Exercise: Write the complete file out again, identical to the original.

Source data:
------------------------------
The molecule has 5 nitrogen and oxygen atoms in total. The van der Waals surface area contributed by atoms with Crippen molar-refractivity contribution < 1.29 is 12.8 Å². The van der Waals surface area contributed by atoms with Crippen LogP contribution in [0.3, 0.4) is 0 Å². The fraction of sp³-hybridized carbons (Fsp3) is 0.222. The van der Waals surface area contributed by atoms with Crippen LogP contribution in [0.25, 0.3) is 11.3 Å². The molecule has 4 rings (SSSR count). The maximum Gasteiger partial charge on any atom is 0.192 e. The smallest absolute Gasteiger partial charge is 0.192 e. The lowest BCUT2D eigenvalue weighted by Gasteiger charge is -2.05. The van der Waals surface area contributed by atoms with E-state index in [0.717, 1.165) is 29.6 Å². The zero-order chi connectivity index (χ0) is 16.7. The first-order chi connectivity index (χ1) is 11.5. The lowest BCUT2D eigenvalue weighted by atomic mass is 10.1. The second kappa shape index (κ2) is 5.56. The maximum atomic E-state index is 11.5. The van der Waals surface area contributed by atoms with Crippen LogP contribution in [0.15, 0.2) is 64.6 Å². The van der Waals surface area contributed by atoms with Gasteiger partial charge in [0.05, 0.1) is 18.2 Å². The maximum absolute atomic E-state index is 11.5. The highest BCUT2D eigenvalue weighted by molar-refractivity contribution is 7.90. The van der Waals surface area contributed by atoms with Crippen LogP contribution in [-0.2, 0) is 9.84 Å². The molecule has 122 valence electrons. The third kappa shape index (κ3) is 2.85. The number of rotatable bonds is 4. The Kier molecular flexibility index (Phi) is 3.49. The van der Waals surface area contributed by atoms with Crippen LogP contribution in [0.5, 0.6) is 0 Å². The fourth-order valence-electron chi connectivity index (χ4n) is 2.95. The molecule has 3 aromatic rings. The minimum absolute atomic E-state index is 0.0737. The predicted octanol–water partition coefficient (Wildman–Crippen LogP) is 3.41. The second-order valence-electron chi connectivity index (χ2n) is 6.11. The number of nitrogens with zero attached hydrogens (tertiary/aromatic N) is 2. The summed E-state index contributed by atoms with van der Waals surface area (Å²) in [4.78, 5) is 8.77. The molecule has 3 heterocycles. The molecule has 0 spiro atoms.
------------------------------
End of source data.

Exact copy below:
The molecule has 5 nitrogen and oxygen atoms in total. The van der Waals surface area contributed by atoms with Crippen molar-refractivity contribution < 1.29 is 12.8 Å². The van der Waals surface area contributed by atoms with Crippen LogP contribution in [0.3, 0.4) is 0 Å². The fraction of sp³-hybridized carbons (Fsp3) is 0.222. The van der Waals surface area contributed by atoms with Crippen LogP contribution in [0.25, 0.3) is 11.3 Å². The molecule has 4 rings (SSSR count). The maximum Gasteiger partial charge on any atom is 0.192 e. The smallest absolute Gasteiger partial charge is 0.192 e. The lowest BCUT2D eigenvalue weighted by Gasteiger charge is -2.05. The van der Waals surface area contributed by atoms with E-state index in [0.717, 1.165) is 29.6 Å². The zero-order chi connectivity index (χ0) is 16.7. The first-order chi connectivity index (χ1) is 11.5. The lowest BCUT2D eigenvalue weighted by atomic mass is 10.1. The second kappa shape index (κ2) is 5.56. The maximum atomic E-state index is 11.5. The van der Waals surface area contributed by atoms with Crippen LogP contribution in [0.15, 0.2) is 64.6 Å². The van der Waals surface area contributed by atoms with Gasteiger partial charge in [0.05, 0.1) is 18.2 Å². The maximum absolute atomic E-state index is 11.5. The highest BCUT2D eigenvalue weighted by molar-refractivity contribution is 7.90. The van der Waals surface area contributed by atoms with Crippen LogP contribution in [-0.2, 0) is 9.84 Å². The molecule has 122 valence electrons. The third kappa shape index (κ3) is 2.85. The number of rotatable bonds is 4. The Kier molecular flexibility index (Phi) is 3.49. The van der Waals surface area contributed by atoms with Crippen LogP contribution in [0.5, 0.6) is 0 Å². The fourth-order valence-electron chi connectivity index (χ4n) is 2.95. The molecule has 3 aromatic rings. The minimum absolute atomic E-state index is 0.0737. The predicted octanol–water partition coefficient (Wildman–Crippen LogP) is 3.41. The second-order valence-electron chi connectivity index (χ2n) is 6.11. The number of nitrogens with zero attached hydrogens (tertiary/aromatic N) is 2. The summed E-state index contributed by atoms with van der Waals surface area (Å²) in [4.78, 5) is 8.77. The molecule has 3 heterocycles. The molecule has 0 spiro atoms.